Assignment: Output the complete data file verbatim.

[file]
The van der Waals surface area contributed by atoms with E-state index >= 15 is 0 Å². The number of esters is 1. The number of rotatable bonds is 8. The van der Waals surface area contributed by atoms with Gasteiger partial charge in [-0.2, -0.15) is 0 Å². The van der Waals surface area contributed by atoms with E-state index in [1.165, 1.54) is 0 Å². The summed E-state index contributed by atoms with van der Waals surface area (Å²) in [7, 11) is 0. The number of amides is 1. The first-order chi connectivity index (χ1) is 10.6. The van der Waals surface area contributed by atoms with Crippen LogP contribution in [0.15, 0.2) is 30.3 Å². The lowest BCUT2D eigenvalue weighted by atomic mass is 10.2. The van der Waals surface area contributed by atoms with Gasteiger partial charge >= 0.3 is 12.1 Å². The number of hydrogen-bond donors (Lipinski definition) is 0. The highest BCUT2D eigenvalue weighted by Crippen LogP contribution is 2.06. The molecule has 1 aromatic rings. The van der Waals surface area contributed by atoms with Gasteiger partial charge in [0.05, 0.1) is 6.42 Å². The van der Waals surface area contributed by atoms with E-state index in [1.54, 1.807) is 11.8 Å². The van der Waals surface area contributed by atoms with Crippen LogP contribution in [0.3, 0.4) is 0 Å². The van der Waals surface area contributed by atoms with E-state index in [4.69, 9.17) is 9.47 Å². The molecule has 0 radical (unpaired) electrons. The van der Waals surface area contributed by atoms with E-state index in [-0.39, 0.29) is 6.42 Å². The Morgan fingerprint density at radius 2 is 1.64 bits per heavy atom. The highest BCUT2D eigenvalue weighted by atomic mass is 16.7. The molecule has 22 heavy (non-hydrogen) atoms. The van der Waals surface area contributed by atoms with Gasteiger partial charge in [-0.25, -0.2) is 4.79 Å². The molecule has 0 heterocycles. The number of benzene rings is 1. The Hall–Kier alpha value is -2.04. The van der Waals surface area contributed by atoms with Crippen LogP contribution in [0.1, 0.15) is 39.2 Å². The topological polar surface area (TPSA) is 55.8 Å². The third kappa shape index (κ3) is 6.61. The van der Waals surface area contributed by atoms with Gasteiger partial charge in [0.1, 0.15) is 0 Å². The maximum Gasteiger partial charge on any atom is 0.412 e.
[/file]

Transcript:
The van der Waals surface area contributed by atoms with E-state index >= 15 is 0 Å². The number of esters is 1. The number of rotatable bonds is 8. The van der Waals surface area contributed by atoms with Gasteiger partial charge in [-0.2, -0.15) is 0 Å². The van der Waals surface area contributed by atoms with E-state index in [1.165, 1.54) is 0 Å². The summed E-state index contributed by atoms with van der Waals surface area (Å²) in [7, 11) is 0. The number of amides is 1. The first-order chi connectivity index (χ1) is 10.6. The van der Waals surface area contributed by atoms with Crippen LogP contribution in [0.15, 0.2) is 30.3 Å². The lowest BCUT2D eigenvalue weighted by atomic mass is 10.2. The van der Waals surface area contributed by atoms with Gasteiger partial charge >= 0.3 is 12.1 Å². The number of hydrogen-bond donors (Lipinski definition) is 0. The highest BCUT2D eigenvalue weighted by Crippen LogP contribution is 2.06. The molecule has 1 aromatic rings. The van der Waals surface area contributed by atoms with Gasteiger partial charge in [0.05, 0.1) is 6.42 Å². The van der Waals surface area contributed by atoms with E-state index in [1.54, 1.807) is 11.8 Å². The van der Waals surface area contributed by atoms with Crippen LogP contribution in [0.3, 0.4) is 0 Å². The van der Waals surface area contributed by atoms with E-state index in [4.69, 9.17) is 9.47 Å². The molecule has 0 radical (unpaired) electrons. The van der Waals surface area contributed by atoms with E-state index in [-0.39, 0.29) is 6.42 Å². The Morgan fingerprint density at radius 2 is 1.64 bits per heavy atom. The highest BCUT2D eigenvalue weighted by atomic mass is 16.7. The molecule has 22 heavy (non-hydrogen) atoms. The van der Waals surface area contributed by atoms with Gasteiger partial charge in [-0.25, -0.2) is 4.79 Å². The molecule has 0 heterocycles. The number of benzene rings is 1. The Hall–Kier alpha value is -2.04. The van der Waals surface area contributed by atoms with Crippen LogP contribution in [0.1, 0.15) is 39.2 Å². The topological polar surface area (TPSA) is 55.8 Å². The third kappa shape index (κ3) is 6.61. The van der Waals surface area contributed by atoms with Gasteiger partial charge in [0.1, 0.15) is 0 Å². The maximum Gasteiger partial charge on any atom is 0.412 e.